Right Wing Nut House



Filed under: Bailout, Ethics, Financial Crisis, PJ Media, Politics — Rick Moran @ 8:15 am

I took a stab at analyzing the latest economic meltdown for PJ Media; the foreclosure scandal and its many moving parts.

A sample:

In this respect, the two competing narratives involving the foreclosure mess may both be successful in demonizing pet targets like big banks or ACORN. But as far as reflecting the reality of the problem, both narratives come up considerably short.

On the left, it’s heartless, greedy banks foreclosing illegally on tearful, innocent homeowners, throwing children and grammas out in the street for no reason hardly at all. On the right, it’s sinister forces manipulating the system in order to allow deadbeat homeowners to remain in houses as a result of nothing more serious than a paperwork snafu, despite the fact that they should long ago have been foreclosed upon and evicted.

Compassion versus personal responsibility. Class warfare versus the politics of resentment. As political narratives, both succeed in playing to the emotions and preconceived notions of their respective partisans. But as commentaries on what is actually happening, they are wildly off base.

By any measure, we are facing an extremely serious crisis that not only affects foreclosures, but mortgage securities, the financial viability of banks that are still “too big to fail,” and, most importantly, the rule of law in America. Silly, pretentious attempts to gain political points in this crisis will only make it more difficult to act when the crunch comes.

Is a crunch coming? The uncertainty alone is already affecting the housing market, bank stocks, the credit markets, and the economy in general. And until a way can be found out of this mortgage quicksand, it is likely that those trends will continue, threatening to throw the economy back into recession and perhaps even initiating another financial meltdown similar to the one we experienced in September of 2008.

I have come to the conclusion - or let’s say I agree with a notion advanced by other conservatives - that the real path to the economic collapse we’ve been experiencing began when the financial services industry moved outside it’s traditional role of funding start ups and supplying a haven for money, and into a Las Vegas style, wild west format where nothing is out of bounds and “caveat emptor” are words to live by.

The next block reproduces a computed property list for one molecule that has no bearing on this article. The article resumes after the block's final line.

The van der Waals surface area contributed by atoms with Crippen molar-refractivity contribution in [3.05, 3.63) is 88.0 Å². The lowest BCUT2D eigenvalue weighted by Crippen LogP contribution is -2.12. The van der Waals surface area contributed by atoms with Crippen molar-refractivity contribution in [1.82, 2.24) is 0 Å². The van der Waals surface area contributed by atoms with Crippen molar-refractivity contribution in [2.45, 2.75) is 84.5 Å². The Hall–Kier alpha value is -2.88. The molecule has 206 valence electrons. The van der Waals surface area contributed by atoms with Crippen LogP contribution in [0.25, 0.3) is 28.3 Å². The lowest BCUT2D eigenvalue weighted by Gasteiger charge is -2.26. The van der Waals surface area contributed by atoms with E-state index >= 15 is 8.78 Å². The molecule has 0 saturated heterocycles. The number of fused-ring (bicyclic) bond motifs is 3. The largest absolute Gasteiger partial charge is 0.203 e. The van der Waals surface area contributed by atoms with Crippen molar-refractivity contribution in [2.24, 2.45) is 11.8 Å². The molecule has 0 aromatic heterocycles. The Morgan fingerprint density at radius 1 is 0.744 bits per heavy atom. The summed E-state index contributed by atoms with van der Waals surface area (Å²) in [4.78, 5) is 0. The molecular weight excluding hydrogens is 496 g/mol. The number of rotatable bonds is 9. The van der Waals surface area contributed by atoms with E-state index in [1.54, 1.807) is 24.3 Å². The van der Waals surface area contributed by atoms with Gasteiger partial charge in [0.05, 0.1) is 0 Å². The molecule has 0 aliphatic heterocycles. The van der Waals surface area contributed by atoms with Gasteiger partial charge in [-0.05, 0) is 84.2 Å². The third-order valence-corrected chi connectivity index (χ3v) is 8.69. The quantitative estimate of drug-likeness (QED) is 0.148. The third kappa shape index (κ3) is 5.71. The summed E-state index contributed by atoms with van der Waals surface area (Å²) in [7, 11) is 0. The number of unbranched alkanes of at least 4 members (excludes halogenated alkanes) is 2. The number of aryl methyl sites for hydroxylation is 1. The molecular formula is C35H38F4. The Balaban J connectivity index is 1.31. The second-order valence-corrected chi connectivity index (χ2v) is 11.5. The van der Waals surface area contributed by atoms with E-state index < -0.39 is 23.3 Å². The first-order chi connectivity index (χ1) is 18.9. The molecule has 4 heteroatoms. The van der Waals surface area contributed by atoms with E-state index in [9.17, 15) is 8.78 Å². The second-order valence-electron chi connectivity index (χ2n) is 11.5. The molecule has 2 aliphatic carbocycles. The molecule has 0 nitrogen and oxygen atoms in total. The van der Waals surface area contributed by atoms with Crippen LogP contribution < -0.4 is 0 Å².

We can trace this curve back to the day that Wall Street’s big banks were granted permission to operate as consumer banks. Glass-Steagall may have been cumbersome, but it acted as a firewall against the manipulation of the financial system so many of these huge banks participated in.

Mortgage bonds, for instance:

This is where things get positively evil. The investment banks didn’t mind buying up loans they knew were bad, because they considered themselves to be in the moving business rather than the storage business. They weren’t going to hold on to the loans: they were just going to package them up and sell them on to some buy-side sucker.

In fact, the banks had an incentive to buy loans they knew were bad. Because when the loans proved to be bad, the banks could go back to the originator and get a discount on the amount of money they were paying for the pool. And the less money they paid for the pool, the more profit they could make when they turned it into mortgage bonds and sold it off to investors.

Now here’s the scandal: the investors were never informed of the results of Clayton’s test. The investment banks were perfectly happy to ask for a discount on the loans when they found out how badly-underwritten the loan pool was. But they didn’t pass that discount on to investors, who were kept in the dark about that fact.

I talked to one underwriting bank — not Citi — which claimed that investors were told that the due diligence had been done: on page 48 of the prospectus, there’s language about how the underwriter had done an “underwriting guideline review”, although there’s nothing specifically about hiring a company to re-underwrite a large chunk of the loans in the pool, and report back on whether they met the originator’s standards.

In any case, it’s clear that the banks had price-sensitive information on the quality of the loan pool which they failed to pass on to investors in that pool.

Note that this potential financial Armageddon is mostly unrelated to the foreclosure crisis but the exposure of the big banks and mortgage bond holders to massive lawsuits by investors is very real and could precipitate another meltdown - if the foreclosure crisis doesn’t cause one first.

I would say to my conservative brethren who pooh-pooh the idea of financial reform that the thought of many dozens of Bernie Madoffs out there getting away with fraud while having the potential to cause another crisis should alter your perception. This isn’t capitalism. It is an abuse of the system and cries out for regulation to fix it.

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